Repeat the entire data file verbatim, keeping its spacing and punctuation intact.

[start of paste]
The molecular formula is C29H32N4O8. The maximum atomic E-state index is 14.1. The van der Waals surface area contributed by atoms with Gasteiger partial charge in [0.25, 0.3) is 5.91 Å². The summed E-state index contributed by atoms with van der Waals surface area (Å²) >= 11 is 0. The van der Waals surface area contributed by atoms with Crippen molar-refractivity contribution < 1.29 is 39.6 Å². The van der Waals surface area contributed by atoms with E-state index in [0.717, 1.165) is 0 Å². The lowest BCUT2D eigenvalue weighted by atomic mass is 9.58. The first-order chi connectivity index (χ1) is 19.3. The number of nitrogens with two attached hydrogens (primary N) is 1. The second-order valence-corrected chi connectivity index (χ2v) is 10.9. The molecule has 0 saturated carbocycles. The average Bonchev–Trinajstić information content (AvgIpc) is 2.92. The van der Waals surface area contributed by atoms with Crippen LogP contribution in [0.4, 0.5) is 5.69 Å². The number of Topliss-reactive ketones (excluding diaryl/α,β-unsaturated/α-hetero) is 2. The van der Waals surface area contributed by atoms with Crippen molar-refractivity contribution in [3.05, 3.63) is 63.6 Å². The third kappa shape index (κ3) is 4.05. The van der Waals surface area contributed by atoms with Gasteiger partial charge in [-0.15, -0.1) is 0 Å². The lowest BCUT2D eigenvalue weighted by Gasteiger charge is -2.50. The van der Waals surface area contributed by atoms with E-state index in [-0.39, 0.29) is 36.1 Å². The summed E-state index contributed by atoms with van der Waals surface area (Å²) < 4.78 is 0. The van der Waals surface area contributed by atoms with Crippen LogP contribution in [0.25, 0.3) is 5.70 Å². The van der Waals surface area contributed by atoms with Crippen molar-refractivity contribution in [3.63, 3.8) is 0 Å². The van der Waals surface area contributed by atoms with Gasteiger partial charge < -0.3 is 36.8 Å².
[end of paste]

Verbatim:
The molecular formula is C29H32N4O8. The maximum atomic E-state index is 14.1. The van der Waals surface area contributed by atoms with Gasteiger partial charge in [0.25, 0.3) is 5.91 Å². The summed E-state index contributed by atoms with van der Waals surface area (Å²) >= 11 is 0. The van der Waals surface area contributed by atoms with Crippen molar-refractivity contribution < 1.29 is 39.6 Å². The van der Waals surface area contributed by atoms with E-state index in [0.717, 1.165) is 0 Å². The lowest BCUT2D eigenvalue weighted by atomic mass is 9.58. The first-order chi connectivity index (χ1) is 19.3. The number of nitrogens with two attached hydrogens (primary N) is 1. The second-order valence-corrected chi connectivity index (χ2v) is 10.9. The molecule has 0 saturated carbocycles. The average Bonchev–Trinajstić information content (AvgIpc) is 2.92. The van der Waals surface area contributed by atoms with Crippen LogP contribution in [0.4, 0.5) is 5.69 Å². The number of Topliss-reactive ketones (excluding diaryl/α,β-unsaturated/α-hetero) is 2. The van der Waals surface area contributed by atoms with Crippen molar-refractivity contribution in [3.05, 3.63) is 63.6 Å². The third kappa shape index (κ3) is 4.05. The van der Waals surface area contributed by atoms with Gasteiger partial charge in [-0.15, -0.1) is 0 Å². The lowest BCUT2D eigenvalue weighted by Gasteiger charge is -2.50. The van der Waals surface area contributed by atoms with E-state index in [-0.39, 0.29) is 36.1 Å². The summed E-state index contributed by atoms with van der Waals surface area (Å²) < 4.78 is 0. The van der Waals surface area contributed by atoms with Crippen LogP contribution in [0.25, 0.3) is 5.70 Å². The van der Waals surface area contributed by atoms with Crippen molar-refractivity contribution in [3.63, 3.8) is 0 Å². The van der Waals surface area contributed by atoms with Gasteiger partial charge < -0.3 is 36.8 Å².